Last month, we got wind of a new test at Twitter which was showing some users total reply counts on their tweets. Now, Twitter has confirmed that this new functionality is being rolled out to all users, along with a new system which ranks replies based on various factors.
It's now easier than ever to see the buzz around your Tweet with reply counts and organized conversations: https://t.co/GM7DBEZbJr. pic.twitter.com/FgaH2I4nsI- Twitter Support (@Support) November 29, 2016
On the first, Twitter's adding reply counts alongside re-tweet and like metrics on each tweet.
The addition provides more context as to the engagement levels on tweet content, which can help you get a quick overview of how people have responded to any given message. To be honest, it's kind of surprising Twitter hasn't added this sooner, it's a simple addition, but one which provides more context.
(And worth noting, the Replies listing doesn't add to Twitter's search and analytics capacity, you were already able to filter your tweet search results based on the amount of replies using the 'min_replies:' qualifier, which is great for finding topics generating tweet conversations.)
The new metric could also increase the motivation for people to click through on a specific tweet. Just as Facebook displays 'Likes', 'Comments' and 'Shares' on each of their posts, Twitter's 'Replies' stat would be equivalent to 'Comments' - and as you're no doubt aware on Facebook, seeing the level of activity on a post, in regards to comments generated, can inspire you to click through and see what people are saying, especially when you get a notification that one of your friends has commented.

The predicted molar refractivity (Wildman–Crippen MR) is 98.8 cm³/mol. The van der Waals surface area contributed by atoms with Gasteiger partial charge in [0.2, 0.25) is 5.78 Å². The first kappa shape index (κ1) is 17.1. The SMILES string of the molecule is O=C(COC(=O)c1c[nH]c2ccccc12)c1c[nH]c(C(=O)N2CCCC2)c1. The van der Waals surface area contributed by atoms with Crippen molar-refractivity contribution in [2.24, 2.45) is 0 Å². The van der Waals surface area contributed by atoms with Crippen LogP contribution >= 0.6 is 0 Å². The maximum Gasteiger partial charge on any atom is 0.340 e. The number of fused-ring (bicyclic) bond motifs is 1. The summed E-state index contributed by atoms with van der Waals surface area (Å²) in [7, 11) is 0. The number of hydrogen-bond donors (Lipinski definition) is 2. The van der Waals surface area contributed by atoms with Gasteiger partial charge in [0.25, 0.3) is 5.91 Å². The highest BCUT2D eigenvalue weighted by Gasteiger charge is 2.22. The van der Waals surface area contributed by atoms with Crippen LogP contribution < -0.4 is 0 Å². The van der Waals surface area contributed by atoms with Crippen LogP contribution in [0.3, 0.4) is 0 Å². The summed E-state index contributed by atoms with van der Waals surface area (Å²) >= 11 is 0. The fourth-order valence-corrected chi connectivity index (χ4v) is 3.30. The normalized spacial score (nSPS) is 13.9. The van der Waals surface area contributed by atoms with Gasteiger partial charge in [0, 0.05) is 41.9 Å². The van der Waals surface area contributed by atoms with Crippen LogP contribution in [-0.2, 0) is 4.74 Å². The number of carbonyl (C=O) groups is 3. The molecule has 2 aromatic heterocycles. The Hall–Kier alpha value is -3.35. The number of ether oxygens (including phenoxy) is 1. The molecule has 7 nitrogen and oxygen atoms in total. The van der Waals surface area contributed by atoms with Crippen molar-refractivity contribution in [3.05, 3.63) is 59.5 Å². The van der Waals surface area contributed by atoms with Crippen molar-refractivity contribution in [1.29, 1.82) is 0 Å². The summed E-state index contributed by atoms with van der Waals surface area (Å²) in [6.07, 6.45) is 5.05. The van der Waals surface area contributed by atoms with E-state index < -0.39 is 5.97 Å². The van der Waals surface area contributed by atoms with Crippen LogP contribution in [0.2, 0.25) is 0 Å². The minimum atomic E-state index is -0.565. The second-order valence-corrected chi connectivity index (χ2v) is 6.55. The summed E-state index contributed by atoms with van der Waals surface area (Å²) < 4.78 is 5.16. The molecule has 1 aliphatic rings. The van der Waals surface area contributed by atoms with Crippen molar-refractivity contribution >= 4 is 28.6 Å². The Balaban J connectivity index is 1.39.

On this element in particular, Twitter has also announced 'Conversation Ranking'.
As explained by Twitter:
"You may notice that some replies in a conversation are not shown in chronological order. Replies are grouped by sub-conversations because we strive to show you the best content first, and what we think you'd be most interested in. For example, when ranking a reply higher, we consider factors such as if the original Tweet author has replied, or if a reply is from someone you follow."
It's another way for Twitter to use algorithm ranking to boost engagement - as noted, just as Facebook shows you when one of your friends has posted a comment, Twitter too is looking to improve the relevance of their listings by showing you the replies you're more likely to be interested in - i.e. those from people you know and where the author him or herself has responded.
Of course, some Twitter users will be furious about this - any attempt to interfere in the real-time, in-the-moment nature of tweets is seen as an attack on the platform's core functionality - but the change makes sense. As part of their Q3 earnings announcement late last month, Twitter noted that their efforts to improve notification relevance via machine learning systems have thus far been generating good results.
We're increasing use of machine learning to improve the relevance of notifications & provide add'l content, driving inc audience retention.- TwitterIR (@TwitterIR) October 27, 2016
Utilizing their available data and better personalizing the Twitter experience is a positive move for the platform - given Facebook's advancements on this front, Twitter was at risk of being left behind as audiences become more attuned to, and more expectant of, personalized experiences based on their actual interests and behaviors. Of course, there are also extended consequences of that approach (as we've seen in the most recent election and the 'echo chamber' effect), but such systems do improve user engagement - and Twitter's efforts are a long way off Facebook's in this regard.
Overall, these are both positive additions for Twitter, adding increased context and relevance and showing that they are working to better refine and customize the Twitter experience to each individual user. Those efforts can only help boost engagement, and grow platform usage as a result.